Opinion: Barack Obama and John Roberts, round 2


This article was originally on a blog post platform and may be missing photos, graphics or links. See About archive blog posts.

Maybe it’s just me. But having covered both legal affairs and religion in my career as a journalist, I’m always struck by similarities between the law and the church. For example, both deal with doctrine and its development over time. Brown v. Board of Education, the 1954 Supreme Court decision that outlawed segregation in public schools, gave a new interpretation to the Fourteenth Amendment to the Constitution. The decrees of the Second Vatican Council likewise incorporated developments in Roman Catholic interpretation of Scripture and tradition.

The latest analogy was suggested by Chief Justice John G. Roberts do-over of the swearing-in of President Obama. As everyone knows, at Tuesday’s public inauguration ceremony,the usually unflappable Roberts mangled the wording of the presidential oath in asking Obama to repeat it. Wednesday evening there was another oath-taking ceremony in the White House, at which both Roberts and Obama rendered the oath correctly.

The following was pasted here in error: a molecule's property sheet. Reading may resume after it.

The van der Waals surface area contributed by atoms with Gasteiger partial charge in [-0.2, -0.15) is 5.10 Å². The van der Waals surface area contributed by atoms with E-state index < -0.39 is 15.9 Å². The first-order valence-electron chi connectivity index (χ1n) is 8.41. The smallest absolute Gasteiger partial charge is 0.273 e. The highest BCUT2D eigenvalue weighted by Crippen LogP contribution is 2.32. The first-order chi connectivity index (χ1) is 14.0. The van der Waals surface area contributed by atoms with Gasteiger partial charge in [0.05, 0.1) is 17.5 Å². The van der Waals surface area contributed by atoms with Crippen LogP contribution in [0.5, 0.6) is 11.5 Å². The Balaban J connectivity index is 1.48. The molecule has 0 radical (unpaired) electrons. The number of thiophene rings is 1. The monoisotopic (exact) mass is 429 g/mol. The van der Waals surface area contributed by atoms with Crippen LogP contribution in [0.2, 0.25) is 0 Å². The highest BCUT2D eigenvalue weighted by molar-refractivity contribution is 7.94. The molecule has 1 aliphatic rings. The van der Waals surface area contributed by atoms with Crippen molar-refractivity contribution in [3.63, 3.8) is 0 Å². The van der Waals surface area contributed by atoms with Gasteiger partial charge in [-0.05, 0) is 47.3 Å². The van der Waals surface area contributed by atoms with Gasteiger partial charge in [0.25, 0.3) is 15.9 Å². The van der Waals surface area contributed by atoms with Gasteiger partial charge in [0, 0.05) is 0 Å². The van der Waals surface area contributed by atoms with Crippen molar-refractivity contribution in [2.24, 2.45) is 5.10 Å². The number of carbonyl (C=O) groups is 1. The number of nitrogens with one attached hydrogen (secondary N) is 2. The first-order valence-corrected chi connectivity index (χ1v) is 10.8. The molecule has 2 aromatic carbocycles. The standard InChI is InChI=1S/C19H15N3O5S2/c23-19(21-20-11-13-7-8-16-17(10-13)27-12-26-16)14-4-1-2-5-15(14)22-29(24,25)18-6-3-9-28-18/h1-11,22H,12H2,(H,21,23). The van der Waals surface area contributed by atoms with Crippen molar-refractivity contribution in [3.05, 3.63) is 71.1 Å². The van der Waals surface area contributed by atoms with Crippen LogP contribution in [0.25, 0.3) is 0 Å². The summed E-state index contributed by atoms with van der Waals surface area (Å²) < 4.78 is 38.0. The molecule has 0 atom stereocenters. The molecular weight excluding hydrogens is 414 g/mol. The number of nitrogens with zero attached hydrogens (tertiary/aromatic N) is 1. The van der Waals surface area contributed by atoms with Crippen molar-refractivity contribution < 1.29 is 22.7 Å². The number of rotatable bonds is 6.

The willingness of Roberts to administer the oath again just in case the first didn’t do the trick reminded me of a practice in the Catholic Church in which priests from the Anglican or Episcopal churches who decide to join the RCs are sometimes ‘conditionally’ re-ordained. The second ceremony is designed to cover the possibility that their original holy orders weren’t valid. The most famous case involved Graham Leonard, the Anglican Bishop of London who was re-ordained when he ‘poped’ (as they say in England) after his original church decided to ordain women.

This sort of punctiliousness about proper form is a distinctly Catholic concern. Roberts is a Catholic. Coincidence?